Wish You Were Here
Every day is market day.
It was a key. A brass key. It was old-fashioned. Probably antique. I ran my fingers over the intricate inscription along its length. The writing was tiny, far too small to read. “What does it say?”
The stallholder was watching me. The fingers of his left hand beat a staccato rhythm on his thigh. His eyes darted away when I looked up. “Wish you were here,” he said, his voice rough as sandpaper.
I ran the tip of my finger along the cool metal. “Wish you were here?”
He nodded gruffly and waved a dismissive hand at another customer trying to get his attention. “That’s what it says.”
It was perfect. “I’ll take it.”
Today is market day. Every day is market day. But today could be my last. I no longer believe in Gods. But if I did… If I did believe? Then I would pray that today is my day. Just like I would every day.
The Lady Eloise de Marco was not to be won over by sweet words and pretty flowers. She demanded something special from her suitors. Something exquisite. Something expensive.
Her other suitors had money, and land, and prospects. I had nothing but the purity of my love and a near-empty purse. But I was determined to win her hand nonetheless. So I made my way to the Market of Fleas. I would find her something unique.
And I did. I found a brass key that fit no lock, but bore a sweet inscription.
It was perfect. I would give her the key to my heart.
I scan the crowd. I am always looking; hoping. Once, I had a chance. I could have walked away. But my sense of honour betrayed me. There is no fear of that now. My honour has long since died, along with my love and my faith.
“I’ll take it.”
The old man fought back cough. His gaze locked with mine for a moment, and then he looked away. “You’ll take it?” he repeated, his voice cracking halfway through the question.
“Yes, “I said. “How much?”
He licked his lips, his eyes darting left and right as though he didn’t know what to say next. Had he never made a sale before? I jingled my purse to hurry him along, and he coughed again as he looked back at me. He named a figure, a mere few francs, and then held out his hand.
As I placed the coins in his palm, I realised he was crying.
Sal works the stall next to mine. Her voice is often raised. Sometimes in jest, often in anger. But today is different.
“What did you say?” she yells above the noise.
I don’t hear the response, but I hear the catch in Sal’s voice when she answers. “Wish you were here.”
I turn to look. So does everyone else. Not the customers, mind. Just us.
“Yes,” Sal says, her voice more shrill than normal. “That’s what it says.”
I sense her eagerness to close the deal, but she waits. She has to. Asking is against the rules.
“You do?” she asks. “Um. Two dollars.”
I look away. I can’t bear to see the tears I can hear in her voice. I can’t bear for it to be her last day instead of mine.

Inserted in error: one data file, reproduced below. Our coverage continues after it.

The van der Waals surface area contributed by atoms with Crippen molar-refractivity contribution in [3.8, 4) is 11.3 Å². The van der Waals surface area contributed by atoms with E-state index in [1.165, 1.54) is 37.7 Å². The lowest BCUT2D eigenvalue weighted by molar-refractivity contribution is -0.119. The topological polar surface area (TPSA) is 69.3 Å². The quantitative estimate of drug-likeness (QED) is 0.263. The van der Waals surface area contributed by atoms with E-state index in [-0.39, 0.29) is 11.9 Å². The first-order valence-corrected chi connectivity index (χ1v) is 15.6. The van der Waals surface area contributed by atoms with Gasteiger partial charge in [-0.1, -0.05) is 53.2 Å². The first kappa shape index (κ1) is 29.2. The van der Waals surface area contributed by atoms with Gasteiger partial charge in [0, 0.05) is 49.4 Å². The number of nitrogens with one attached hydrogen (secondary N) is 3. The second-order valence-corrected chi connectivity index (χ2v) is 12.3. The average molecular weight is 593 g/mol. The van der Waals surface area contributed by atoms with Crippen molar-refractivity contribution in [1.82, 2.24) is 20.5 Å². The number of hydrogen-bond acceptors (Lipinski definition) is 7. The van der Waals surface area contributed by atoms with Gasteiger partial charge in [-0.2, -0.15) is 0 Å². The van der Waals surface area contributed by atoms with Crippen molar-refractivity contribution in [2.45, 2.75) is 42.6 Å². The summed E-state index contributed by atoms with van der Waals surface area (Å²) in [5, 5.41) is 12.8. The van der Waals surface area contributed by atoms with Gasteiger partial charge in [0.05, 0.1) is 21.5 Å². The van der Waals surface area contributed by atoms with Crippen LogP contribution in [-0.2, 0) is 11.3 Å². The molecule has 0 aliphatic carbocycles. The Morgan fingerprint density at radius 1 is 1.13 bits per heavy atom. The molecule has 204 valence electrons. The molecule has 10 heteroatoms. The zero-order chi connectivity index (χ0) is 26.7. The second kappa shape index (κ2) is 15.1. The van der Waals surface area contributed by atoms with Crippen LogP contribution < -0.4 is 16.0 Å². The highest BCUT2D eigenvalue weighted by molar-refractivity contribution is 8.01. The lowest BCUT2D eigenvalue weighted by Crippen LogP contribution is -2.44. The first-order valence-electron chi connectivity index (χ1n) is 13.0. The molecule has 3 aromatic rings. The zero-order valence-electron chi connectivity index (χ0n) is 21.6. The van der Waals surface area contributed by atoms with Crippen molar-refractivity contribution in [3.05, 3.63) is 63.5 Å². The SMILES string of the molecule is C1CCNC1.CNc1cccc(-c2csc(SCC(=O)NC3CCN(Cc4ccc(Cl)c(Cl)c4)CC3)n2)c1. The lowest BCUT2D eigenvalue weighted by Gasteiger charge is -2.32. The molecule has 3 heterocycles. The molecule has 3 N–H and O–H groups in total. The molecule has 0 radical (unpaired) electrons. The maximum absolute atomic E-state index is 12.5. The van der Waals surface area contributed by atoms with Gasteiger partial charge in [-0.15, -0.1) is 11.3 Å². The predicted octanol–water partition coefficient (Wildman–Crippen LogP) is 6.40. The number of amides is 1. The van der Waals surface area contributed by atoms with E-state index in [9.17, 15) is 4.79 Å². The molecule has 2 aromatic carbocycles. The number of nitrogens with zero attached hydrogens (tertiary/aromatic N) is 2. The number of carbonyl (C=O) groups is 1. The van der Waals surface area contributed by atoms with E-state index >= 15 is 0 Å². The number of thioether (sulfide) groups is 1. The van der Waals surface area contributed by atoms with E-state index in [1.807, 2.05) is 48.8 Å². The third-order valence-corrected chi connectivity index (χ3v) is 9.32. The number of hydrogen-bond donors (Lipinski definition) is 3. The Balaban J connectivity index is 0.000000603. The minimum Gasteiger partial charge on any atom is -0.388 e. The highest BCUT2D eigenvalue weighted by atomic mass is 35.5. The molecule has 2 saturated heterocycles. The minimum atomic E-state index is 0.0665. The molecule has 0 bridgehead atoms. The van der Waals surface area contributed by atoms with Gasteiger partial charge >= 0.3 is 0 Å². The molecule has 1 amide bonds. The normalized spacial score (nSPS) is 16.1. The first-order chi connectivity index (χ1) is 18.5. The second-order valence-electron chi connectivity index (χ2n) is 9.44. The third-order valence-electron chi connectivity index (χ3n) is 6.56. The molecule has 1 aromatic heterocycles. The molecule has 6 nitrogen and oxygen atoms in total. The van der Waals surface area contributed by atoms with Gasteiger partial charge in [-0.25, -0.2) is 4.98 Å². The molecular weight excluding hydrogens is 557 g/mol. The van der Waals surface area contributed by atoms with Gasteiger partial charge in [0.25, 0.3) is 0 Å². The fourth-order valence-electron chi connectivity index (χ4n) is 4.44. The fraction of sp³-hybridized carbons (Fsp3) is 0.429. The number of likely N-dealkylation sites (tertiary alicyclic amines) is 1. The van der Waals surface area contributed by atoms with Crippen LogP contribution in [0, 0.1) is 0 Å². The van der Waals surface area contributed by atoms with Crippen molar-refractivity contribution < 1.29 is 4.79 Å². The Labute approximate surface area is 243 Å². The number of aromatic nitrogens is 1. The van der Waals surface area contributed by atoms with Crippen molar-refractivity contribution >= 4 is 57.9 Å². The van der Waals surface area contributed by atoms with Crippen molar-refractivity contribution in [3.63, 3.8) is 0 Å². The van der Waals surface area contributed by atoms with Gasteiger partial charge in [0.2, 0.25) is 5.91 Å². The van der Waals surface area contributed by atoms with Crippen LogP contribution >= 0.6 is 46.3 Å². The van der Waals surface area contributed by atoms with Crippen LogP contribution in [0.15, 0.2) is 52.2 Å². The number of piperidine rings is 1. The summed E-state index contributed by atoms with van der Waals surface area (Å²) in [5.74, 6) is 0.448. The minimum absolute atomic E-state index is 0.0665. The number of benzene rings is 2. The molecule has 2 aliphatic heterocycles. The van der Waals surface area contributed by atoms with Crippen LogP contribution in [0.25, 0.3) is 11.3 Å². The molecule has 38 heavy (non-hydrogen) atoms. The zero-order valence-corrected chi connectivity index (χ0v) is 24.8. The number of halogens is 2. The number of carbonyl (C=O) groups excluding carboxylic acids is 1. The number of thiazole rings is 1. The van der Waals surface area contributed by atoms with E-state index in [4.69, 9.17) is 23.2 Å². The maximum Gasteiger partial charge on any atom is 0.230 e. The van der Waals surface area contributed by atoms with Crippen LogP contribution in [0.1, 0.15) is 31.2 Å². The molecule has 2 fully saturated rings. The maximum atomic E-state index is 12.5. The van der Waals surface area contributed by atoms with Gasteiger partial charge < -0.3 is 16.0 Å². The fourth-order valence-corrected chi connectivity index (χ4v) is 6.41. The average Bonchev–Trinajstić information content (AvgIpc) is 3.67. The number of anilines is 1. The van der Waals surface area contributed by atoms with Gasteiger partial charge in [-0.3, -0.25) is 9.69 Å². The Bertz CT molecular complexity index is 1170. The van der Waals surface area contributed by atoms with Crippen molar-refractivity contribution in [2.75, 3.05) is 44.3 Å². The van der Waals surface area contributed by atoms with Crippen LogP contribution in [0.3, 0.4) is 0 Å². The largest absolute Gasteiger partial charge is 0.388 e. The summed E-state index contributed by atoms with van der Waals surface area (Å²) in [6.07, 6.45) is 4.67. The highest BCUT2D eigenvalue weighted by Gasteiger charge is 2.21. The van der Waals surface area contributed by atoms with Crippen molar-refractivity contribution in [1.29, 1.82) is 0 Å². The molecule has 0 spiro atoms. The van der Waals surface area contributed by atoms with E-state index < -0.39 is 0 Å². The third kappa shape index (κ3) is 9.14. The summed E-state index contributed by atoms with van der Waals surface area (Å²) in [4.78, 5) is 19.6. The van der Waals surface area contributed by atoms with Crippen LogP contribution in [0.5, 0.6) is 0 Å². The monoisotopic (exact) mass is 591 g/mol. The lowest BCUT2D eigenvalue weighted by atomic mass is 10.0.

The coins fell into his outstretched hand. His tears fell to the ground. The world moved. I fell into the market.
A teenage boy tries to get my attention. He has long hair, a pink shirt, and a stupid expression. I wave him away with a gesture. I’m watching the new guy in the stall next door. I’m watching him try to understand what happened.
I had no idea what had happened. One minute I was paying for a key, the next I was behind the stall.
“Do not try to flee,” said a strange voice that seemed to come from the inside of my head. “You are in the market.”
The woman in the next booth called, “Welcome aboard. My name’s Sal. Wish you were here?”
I looked at her stupidly. “What?” I said again.
She pointed to the key in my hands. “Wish you were here?”
I looked down at the key—the key I was going to give to Eloise—and then back to Sal. “Yes,” I said.
She gave me a wry smile. “You’re here until someone else wishes the same thing, sugar. You may as well get used to it.”
“Hey!” I call to the guy at the next stall. “Welcome aboard. My name’s Pierre.”
The girl couldn’t have been more than fifteen. “What does this say?” she asked, looking up at me through her lashes.
I stared at her. She was so young. So very young. But she reminded me of Eloise. “Wish you were here,” I said. I could barely breathe.
She breaks into a grin. “Wish you were here?” she repeats.
I nod. My chest was tight. “That’s what it says.”
“No.” I reached out and grabbed it from her hand. “No. You’re too young. Go away.”
She did, taking my chance for freedom with her.
The long-haired boy is still trying to get my attention. He can’t be more than fifteen. “Hey, dude! What does this say?”
My breath catches. “Wish you were here.”
“Wish you were here?” he repeats.
I nod. “That’s what it says.”
He grins. “Cool! It’s perfect. How much?”
I open and shut my mouth a few times, trying to make the words come out. “Two dollars.”
The boy sticks his hand in a pocket and then offers me his money. My hand is shaking. Tears fall like coins.
The world has changed. My sweet Eloise is long gone. But I’m free.
Market day is over.